The Center for Immigration Studies, which favors lower levels of immigration, held a panel discussion on the topic in November 2015. Cissna, who was detailed to Senate Judiciary Committee Chairman Charles Grassley’s (R-Iowa) office, spoke from the audience and called the displacement situation a “nightmare,” according to a transcript.
Cissna also spoke favorably at the event about the H-1B and L-1 Visa Reform Act, legislation introduced in multiple sessions of Congress by Grassley and Sen. Richard Durbin (D-Ill.). The more recent version of the bill added “provisions that address the replacement of U.S. workers,” Cissna said.
“We address numerous other elements of monkey business and shenanigans in this program that we think ought to stop,” he said. “The primary reform of the bill is it requires the employers to hire an American first if there is an American who’s available and eligible to do the job. That is the starting point of the whole legislation,” he said.
Aside from policing the H-1B program, Cissna is likely to undo many of the Obama administration’s policies and regulations, Mark Krikorian, executive director of the CIS, told Bloomberg BNA April 10.
Cissna is “very knowledgeable about the immigration system” and knows “all of the wrinkles of this stuff,” Krikorian said.
A lot of what President Barack Obama did is “likely to be undone by Cissna,” he said.
That includes a regulation providing work permits to the spouses of H-1B workers on H-4 visas, seeking permanent residence, Krikorian said.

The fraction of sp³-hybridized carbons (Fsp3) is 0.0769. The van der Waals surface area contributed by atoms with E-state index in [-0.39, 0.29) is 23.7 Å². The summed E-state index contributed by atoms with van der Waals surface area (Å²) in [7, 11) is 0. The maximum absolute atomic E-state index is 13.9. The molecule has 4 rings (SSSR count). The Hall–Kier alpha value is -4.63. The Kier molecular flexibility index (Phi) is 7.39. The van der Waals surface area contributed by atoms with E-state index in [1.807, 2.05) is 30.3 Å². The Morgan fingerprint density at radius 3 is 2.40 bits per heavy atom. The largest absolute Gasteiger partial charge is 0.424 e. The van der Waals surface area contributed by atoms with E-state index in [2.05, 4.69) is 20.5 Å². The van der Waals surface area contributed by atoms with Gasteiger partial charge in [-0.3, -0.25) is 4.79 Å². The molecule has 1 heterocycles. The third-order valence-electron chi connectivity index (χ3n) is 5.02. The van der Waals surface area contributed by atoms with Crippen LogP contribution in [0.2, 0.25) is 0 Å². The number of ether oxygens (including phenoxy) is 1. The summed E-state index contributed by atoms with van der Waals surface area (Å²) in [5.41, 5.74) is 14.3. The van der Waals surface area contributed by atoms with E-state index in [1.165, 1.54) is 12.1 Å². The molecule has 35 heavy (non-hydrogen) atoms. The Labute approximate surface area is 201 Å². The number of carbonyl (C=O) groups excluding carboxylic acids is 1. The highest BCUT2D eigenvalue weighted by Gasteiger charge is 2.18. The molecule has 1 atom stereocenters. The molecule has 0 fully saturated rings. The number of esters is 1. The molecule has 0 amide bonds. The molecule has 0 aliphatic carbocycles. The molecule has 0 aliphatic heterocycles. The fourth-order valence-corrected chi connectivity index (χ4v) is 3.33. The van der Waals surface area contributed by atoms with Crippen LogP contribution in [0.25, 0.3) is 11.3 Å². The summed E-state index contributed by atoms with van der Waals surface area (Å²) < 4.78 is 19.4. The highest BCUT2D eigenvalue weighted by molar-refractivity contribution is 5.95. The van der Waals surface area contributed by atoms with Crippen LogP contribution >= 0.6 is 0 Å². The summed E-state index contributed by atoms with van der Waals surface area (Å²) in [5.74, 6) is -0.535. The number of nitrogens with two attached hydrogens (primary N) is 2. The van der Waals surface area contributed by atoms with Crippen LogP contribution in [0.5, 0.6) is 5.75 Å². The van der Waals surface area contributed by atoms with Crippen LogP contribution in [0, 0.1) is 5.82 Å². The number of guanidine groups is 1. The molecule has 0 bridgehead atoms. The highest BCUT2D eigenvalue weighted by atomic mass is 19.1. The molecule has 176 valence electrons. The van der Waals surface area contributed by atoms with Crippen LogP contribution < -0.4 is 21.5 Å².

The DHS recently told a federal appeals court that it’s taking a second look at the regulations, a feature of Obama’s 2014 executive action on immigration. If confirmed as USCIS director, Cissna would oversee any efforts to amend or revoke the regulations.
Cissna’s “a law and order guy,” Krikorian said.
“Anyone who’s ever worked as a foreign service officer on visas is disabused of any romantic or sentimental notions about visa programs,” he said. It’s clear in that position how vulnerable the visa programs are to fraud and how those in power “simply ignore that fraud,” Krikorian said.
Cissna has a “reputation of being pretty tough” on immigration, attorney Greg Siskind of Siskind Susser told Bloomberg BNA April 10.
Siskind said he worked with Cissna while Cissna was detailed to Grassley’s office. But although he was no “pushover,” Cissna did draft immigration legislation that gained the approval of Democratic Sen. Amy Klobuchar (Minn.), Siskind said.
The legislation related to a program that supplies foreign physicians to rural and medically underserved areas.
Cissna doesn’t appear to be an “ideologue” or “unreasonable” in his immigration policy views, Siskind said.
However, Cissna “hasn’t really been in a position where he’s had to state his own views,” so “things may become more apparent” during his confirmation hearings, he said.